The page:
Recorded: 5 May 1989
Length: 31 minutes
Interviewed by: Greg McIntosh

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Greg McIntosh recorded this interview with Senator Bob McMullan, Labor, Friday May 5th 1989.  

G McIntosh: Interview with Senator Bob McMullan, Labor, Friday May 5th 1989. I’d like to ask you about your general view on the Parliament-Executive relationship as it is and what you think it should be.

B McMullan: Well you have to see it in a slightly broader context. One of the things that concerns me about the federal government is in fact the relationship within the Executive arm between the elected ministers and the bureaucracy. Now it sounds a bit of a tangent, but the relevance is that I’ve always held the view that ministers should be in, and on top of their departments, literally, as they are in the States. One of the things about this building — I’m a great supporter of this building, I think it’s wonderful and functional. But one of the things it has done — a great success for the bureaucracy, because it has meant that for the foreseeable future, ministers principal officers will be in the parliament, not in the departments and that’s a victory for the departmental heads.

G McIntosh: So do you think that distance means that the ministers don’t have as much control over their departments?

B McMullan: Yes, if three officers come across in a delegation to discuss a matter with the minister and there is fourth officer in the department who has a different view, the question of getting that person to come and give you that different view is very different, they’ve got to travel for twenty minutes instead of come up in the lift. So I think, that’s just a silly example, but you also can’t just walk out of your door and go and ask somebody.

G McIntosh: Is that a view that ministers will tell you, or is that your view?

B McMullan: It’s not a view that they’ve put to me, or I’ve really asked them, but having been an official of the party at the state level, while we were in state government, and at federal level, while we’ve been at federal government, is a view I hold. It’s not a matter that I regard passionately, and I think it’s a settled question because of the building, but that’s my reaction to the subsequent relationships predicated on that view. So some parliamentarians would raise the question of the capacity of parliamentarians to have free and easy access to members of the Executive as very important, and it is. I regard it as less important than the other. I regard the ministers as part of the parliament as well as part — they are the link. They are always going to be in parliament a substantial amount of the time because they have to be here because parliament sits but they’re not always going to be with the bureaucracy.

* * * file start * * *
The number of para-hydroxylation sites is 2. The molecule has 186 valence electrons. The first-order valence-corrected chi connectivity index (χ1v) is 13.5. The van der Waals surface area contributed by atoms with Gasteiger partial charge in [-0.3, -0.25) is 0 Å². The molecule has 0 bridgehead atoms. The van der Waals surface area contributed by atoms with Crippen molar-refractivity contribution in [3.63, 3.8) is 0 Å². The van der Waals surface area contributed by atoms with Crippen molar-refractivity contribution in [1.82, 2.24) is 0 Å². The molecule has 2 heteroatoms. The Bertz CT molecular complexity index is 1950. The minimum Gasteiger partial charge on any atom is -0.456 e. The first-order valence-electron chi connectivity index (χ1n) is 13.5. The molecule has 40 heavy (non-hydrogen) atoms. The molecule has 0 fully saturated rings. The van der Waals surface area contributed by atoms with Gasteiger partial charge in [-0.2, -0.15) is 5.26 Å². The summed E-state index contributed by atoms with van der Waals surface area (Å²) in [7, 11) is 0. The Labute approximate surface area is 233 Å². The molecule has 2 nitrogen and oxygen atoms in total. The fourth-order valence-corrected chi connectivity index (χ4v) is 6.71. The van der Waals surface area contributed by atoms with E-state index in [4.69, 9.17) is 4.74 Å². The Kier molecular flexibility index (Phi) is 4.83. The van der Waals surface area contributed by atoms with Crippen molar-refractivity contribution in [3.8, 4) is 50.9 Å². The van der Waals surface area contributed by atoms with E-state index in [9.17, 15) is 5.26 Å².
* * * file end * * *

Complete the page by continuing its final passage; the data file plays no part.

But I have to say that I haven’t found access to the ministers in this building more difficult than before. I do regard it as important that ministers and the Executive arm of government generally are available for parliamentary scrutiny. I think the Senate, which is the only parliament of which I’ve got firsthand experience, has ample opportunity for scrutiny in most ways, particularly as it is in the government controlled chamber. So it has opportunities for scrutiny in terms of the capacity for the Opposition and the minorities to determine the agenda in the parliament. So we want to talk about Aboriginal Affairs, so there is no shield for the Executive in that way, and they are available for questions and they are available for very rigorous scrutiny at Estimates Committees.